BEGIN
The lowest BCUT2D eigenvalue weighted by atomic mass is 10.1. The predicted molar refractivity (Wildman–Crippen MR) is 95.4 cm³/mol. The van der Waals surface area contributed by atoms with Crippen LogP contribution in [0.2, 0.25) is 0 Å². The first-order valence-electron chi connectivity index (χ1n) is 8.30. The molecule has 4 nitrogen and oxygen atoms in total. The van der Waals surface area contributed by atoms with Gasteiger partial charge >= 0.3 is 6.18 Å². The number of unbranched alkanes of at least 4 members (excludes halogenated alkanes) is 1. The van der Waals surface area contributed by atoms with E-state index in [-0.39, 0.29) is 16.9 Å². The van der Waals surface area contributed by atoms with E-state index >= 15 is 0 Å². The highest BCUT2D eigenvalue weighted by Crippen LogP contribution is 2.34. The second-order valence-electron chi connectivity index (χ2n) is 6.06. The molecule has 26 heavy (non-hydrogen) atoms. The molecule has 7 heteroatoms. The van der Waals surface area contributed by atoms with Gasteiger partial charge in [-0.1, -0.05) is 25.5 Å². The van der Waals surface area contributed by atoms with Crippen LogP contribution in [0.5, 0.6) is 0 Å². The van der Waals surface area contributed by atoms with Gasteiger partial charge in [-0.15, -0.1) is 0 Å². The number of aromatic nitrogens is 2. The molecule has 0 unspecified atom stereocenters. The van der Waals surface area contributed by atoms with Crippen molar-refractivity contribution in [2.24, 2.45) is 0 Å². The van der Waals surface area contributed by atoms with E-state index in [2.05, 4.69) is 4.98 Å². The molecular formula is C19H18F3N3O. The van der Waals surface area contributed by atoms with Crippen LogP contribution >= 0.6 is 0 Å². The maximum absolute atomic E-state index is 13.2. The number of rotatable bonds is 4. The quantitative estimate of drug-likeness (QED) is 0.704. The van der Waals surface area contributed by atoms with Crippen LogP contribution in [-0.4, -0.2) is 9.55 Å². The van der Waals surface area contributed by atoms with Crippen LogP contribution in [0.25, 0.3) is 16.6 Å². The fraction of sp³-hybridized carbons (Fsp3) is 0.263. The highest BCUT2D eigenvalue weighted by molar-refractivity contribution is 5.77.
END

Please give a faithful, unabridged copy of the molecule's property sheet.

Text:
The lowest BCUT2D eigenvalue weighted by atomic mass is 10.1. The predicted molar refractivity (Wildman–Crippen MR) is 95.4 cm³/mol. The van der Waals surface area contributed by atoms with Crippen LogP contribution in [0.2, 0.25) is 0 Å². The first-order valence-electron chi connectivity index (χ1n) is 8.30. The molecule has 4 nitrogen and oxygen atoms in total. The van der Waals surface area contributed by atoms with Gasteiger partial charge >= 0.3 is 6.18 Å². The number of unbranched alkanes of at least 4 members (excludes halogenated alkanes) is 1. The van der Waals surface area contributed by atoms with E-state index in [-0.39, 0.29) is 16.9 Å². The van der Waals surface area contributed by atoms with E-state index >= 15 is 0 Å². The highest BCUT2D eigenvalue weighted by Crippen LogP contribution is 2.34. The second-order valence-electron chi connectivity index (χ2n) is 6.06. The molecule has 26 heavy (non-hydrogen) atoms. The molecule has 7 heteroatoms. The van der Waals surface area contributed by atoms with Gasteiger partial charge in [-0.1, -0.05) is 25.5 Å². The van der Waals surface area contributed by atoms with Crippen LogP contribution in [0.5, 0.6) is 0 Å². The van der Waals surface area contributed by atoms with Gasteiger partial charge in [-0.15, -0.1) is 0 Å². The number of aromatic nitrogens is 2. The molecule has 0 unspecified atom stereocenters. The van der Waals surface area contributed by atoms with Crippen molar-refractivity contribution in [2.24, 2.45) is 0 Å². The van der Waals surface area contributed by atoms with E-state index in [2.05, 4.69) is 4.98 Å². The molecular formula is C19H18F3N3O. The van der Waals surface area contributed by atoms with Crippen LogP contribution >= 0.6 is 0 Å². The maximum absolute atomic E-state index is 13.2. The number of rotatable bonds is 4. The quantitative estimate of drug-likeness (QED) is 0.704. The van der Waals surface area contributed by atoms with Crippen LogP contribution in [-0.4, -0.2) is 9.55 Å². The van der Waals surface area contributed by atoms with Crippen LogP contribution in [0.25, 0.3) is 16.6 Å². The fraction of sp³-hybridized carbons (Fsp3) is 0.263. The highest BCUT2D eigenvalue weighted by molar-refractivity contribution is 5.77.